Circuit designers will note the slight differences in Dk in Table 1 for the two materials as a result of moisture absorption. To better understand the impact of moisture absorption on electrical performance at millimeter-wave frequencies, the two circuit materials were used to fabricate 50-Ω microstrip transmission lines for comparison. The simple circuits were tested to compare the insertion loss and dielectric constants of the two materials over a wide range of frequencies, including at millimeter-wave frequencies. The results are shown in Figure 1, using the same baseline conditions as in Table 1 and then subjecting both materials to 72 hours of +85°C and 85% RH prior to testing the microstrip transmission lines. For both cases, 5-mil-thick circuit materials were used, and the differences in insertion loss at 79 GHz are quite apparent.
The same test circuits and their 5-mil-thick materials were tested for the impact of moisture absorption on Dk over a wide range of frequencies, as shown in Figure 2. Both materials exhibit a steady decrease in Dk with frequency when tested through millimeter-wave frequencies. The RO3003 circuit material, with very low moisture absorption properties, shows very little change in Dk at millimeter-wave frequencies when subjected to 72 hours of +85°C and 85% RH prior to testing, a decrease of 0.005 in nominal Dk value at 79 GHz. The second material, with a somewhat lower Dk than RO3003 material, starting with the room temperature baseline conditions, suffers more significantly from the effects of moisture absorption on Dk, with a change of 0.040 in Dk at 79 GHz following 72 hours of +85°C and 85% RH.
Both 5-mil-thick experimental transmission-line circuits were tested for Dk versus frequency across a broad range of frequencies using the microstrip differential phase length method. For each material, two microstrip circuits with different physical lengths are fabricated. The effective Dk of each circuit is determined from measurements of phase angles with a millimeter-wave vector network analyzer (VNA) and then, with the aid of a computer-aided-engineering (CAE) electromagnetic (EM) field solver, the Dk can be calculated for each frequency. The significant shift in Dk versus frequency in Figure 2 for the material with the higher moisture absorption is due to the change in phase response due to the change in water vapor absorbed into the circuit material due to moisture absorption.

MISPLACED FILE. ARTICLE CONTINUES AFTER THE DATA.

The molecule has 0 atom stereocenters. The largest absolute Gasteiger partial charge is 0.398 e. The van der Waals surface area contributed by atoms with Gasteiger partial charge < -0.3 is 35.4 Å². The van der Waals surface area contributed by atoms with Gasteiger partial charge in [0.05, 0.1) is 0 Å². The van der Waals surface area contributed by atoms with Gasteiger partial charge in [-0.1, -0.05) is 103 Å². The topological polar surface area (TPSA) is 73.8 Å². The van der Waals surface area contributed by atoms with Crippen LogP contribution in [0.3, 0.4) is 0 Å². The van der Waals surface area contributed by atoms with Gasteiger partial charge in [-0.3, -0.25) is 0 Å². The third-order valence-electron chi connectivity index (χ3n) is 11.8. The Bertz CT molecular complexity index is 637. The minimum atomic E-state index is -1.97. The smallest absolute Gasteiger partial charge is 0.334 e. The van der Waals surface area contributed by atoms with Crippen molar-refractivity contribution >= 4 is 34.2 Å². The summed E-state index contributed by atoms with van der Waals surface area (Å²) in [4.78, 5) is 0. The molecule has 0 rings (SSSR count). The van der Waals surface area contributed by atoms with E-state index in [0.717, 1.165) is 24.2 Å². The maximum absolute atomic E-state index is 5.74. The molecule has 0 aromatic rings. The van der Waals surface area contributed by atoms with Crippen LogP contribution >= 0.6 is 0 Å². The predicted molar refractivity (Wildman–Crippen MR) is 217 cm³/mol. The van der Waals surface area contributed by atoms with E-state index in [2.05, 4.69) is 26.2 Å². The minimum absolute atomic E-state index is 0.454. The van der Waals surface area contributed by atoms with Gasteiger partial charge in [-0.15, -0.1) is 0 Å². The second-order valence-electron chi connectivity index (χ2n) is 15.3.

The control of Dk across a single circuit board and consistency from board to board is critical for maintaining consistent transmission-line impedance in any high-volume RF/microwave application. Similarly, the thickness of a circuit board plays a major role in controlling impedance, and the thickness must be tightly controlled for any high-volume applications. Especially at millimeter-wave frequencies as used for automotive radar sensors, where circuits must be extremely thin and consistent to minimize phase angle variations for accurate radar measurements, even small variations in thickness and/or Dk can result in large phase angle variations.
Consistent Dk performance across a single circuit board and from board to board not only supports excellent circuit repeatability at microwave and millimeter-wave frequencies but also enables the use of commercial CAE simulation software for designing higher-frequency circuits and accurately predicting performance based on known, consistent Dk values. Consistent circuit-board Dk performance makes it possible to perform computer circuit simulations that closely match measured results on fabricated circuits, speeding the design process. A Dk tolerance of ±0.05 is considered quite good (RO3003 material features a Dk tolerance of ±0.04).